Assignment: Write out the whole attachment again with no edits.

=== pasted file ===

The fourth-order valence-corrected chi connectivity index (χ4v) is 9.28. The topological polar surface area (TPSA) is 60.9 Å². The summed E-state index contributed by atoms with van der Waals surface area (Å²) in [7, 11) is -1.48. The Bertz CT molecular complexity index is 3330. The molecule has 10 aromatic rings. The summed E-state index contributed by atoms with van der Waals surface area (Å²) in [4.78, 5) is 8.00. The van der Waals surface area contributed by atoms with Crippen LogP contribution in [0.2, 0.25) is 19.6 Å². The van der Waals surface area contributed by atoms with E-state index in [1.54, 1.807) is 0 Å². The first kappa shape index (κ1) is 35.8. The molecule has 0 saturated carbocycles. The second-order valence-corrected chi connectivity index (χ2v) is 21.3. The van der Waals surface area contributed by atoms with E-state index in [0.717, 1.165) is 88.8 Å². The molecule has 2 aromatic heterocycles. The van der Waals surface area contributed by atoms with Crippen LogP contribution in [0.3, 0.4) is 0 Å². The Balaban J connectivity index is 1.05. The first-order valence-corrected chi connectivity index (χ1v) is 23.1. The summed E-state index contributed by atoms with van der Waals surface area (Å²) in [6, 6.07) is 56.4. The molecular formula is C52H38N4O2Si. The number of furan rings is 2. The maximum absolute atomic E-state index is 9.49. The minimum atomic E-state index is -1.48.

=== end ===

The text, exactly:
The fourth-order valence-corrected chi connectivity index (χ4v) is 9.28. The topological polar surface area (TPSA) is 60.9 Å². The summed E-state index contributed by atoms with van der Waals surface area (Å²) in [7, 11) is -1.48. The Bertz CT molecular complexity index is 3330. The molecule has 10 aromatic rings. The summed E-state index contributed by atoms with van der Waals surface area (Å²) in [4.78, 5) is 8.00. The van der Waals surface area contributed by atoms with Crippen LogP contribution in [0.2, 0.25) is 19.6 Å². The van der Waals surface area contributed by atoms with E-state index in [1.54, 1.807) is 0 Å². The first kappa shape index (κ1) is 35.8. The molecule has 0 saturated carbocycles. The second-order valence-corrected chi connectivity index (χ2v) is 21.3. The van der Waals surface area contributed by atoms with E-state index in [0.717, 1.165) is 88.8 Å². The molecule has 2 aromatic heterocycles. The van der Waals surface area contributed by atoms with Crippen LogP contribution in [0.3, 0.4) is 0 Å². The Balaban J connectivity index is 1.05. The first-order valence-corrected chi connectivity index (χ1v) is 23.1. The summed E-state index contributed by atoms with van der Waals surface area (Å²) in [6, 6.07) is 56.4. The molecular formula is C52H38N4O2Si. The number of furan rings is 2. The maximum absolute atomic E-state index is 9.49. The minimum atomic E-state index is -1.48.